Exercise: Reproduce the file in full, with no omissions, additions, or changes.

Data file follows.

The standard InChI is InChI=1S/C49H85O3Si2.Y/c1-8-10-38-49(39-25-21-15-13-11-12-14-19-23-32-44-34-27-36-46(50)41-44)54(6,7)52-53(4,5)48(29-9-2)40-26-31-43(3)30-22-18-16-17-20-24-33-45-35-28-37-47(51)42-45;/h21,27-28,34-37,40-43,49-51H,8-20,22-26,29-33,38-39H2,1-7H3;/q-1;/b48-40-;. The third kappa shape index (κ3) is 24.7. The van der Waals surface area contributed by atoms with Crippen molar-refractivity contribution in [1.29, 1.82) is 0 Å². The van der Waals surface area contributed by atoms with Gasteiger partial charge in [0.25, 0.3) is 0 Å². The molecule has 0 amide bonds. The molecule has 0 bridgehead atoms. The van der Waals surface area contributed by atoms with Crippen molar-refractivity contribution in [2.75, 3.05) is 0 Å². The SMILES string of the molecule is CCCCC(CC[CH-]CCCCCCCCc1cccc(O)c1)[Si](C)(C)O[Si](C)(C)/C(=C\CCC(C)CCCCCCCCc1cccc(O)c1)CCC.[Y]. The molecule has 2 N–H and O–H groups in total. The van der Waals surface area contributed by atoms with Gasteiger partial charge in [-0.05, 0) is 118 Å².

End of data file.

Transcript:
The standard InChI is InChI=1S/C49H85O3Si2.Y/c1-8-10-38-49(39-25-21-15-13-11-12-14-19-23-32-44-34-27-36-46(50)41-44)54(6,7)52-53(4,5)48(29-9-2)40-26-31-43(3)30-22-18-16-17-20-24-33-45-35-28-37-47(51)42-45;/h21,27-28,34-37,40-43,49-51H,8-20,22-26,29-33,38-39H2,1-7H3;/q-1;/b48-40-;. The third kappa shape index (κ3) is 24.7. The van der Waals surface area contributed by atoms with Crippen molar-refractivity contribution in [1.29, 1.82) is 0 Å². The van der Waals surface area contributed by atoms with Gasteiger partial charge in [0.25, 0.3) is 0 Å². The molecule has 0 amide bonds. The molecule has 0 bridgehead atoms. The van der Waals surface area contributed by atoms with Crippen molar-refractivity contribution in [2.75, 3.05) is 0 Å². The SMILES string of the molecule is CCCCC(CC[CH-]CCCCCCCCc1cccc(O)c1)[Si](C)(C)O[Si](C)(C)/C(=C\CCC(C)CCCCCCCCc1cccc(O)c1)CCC.[Y]. The molecule has 2 N–H and O–H groups in total. The van der Waals surface area contributed by atoms with Gasteiger partial charge in [-0.05, 0) is 118 Å².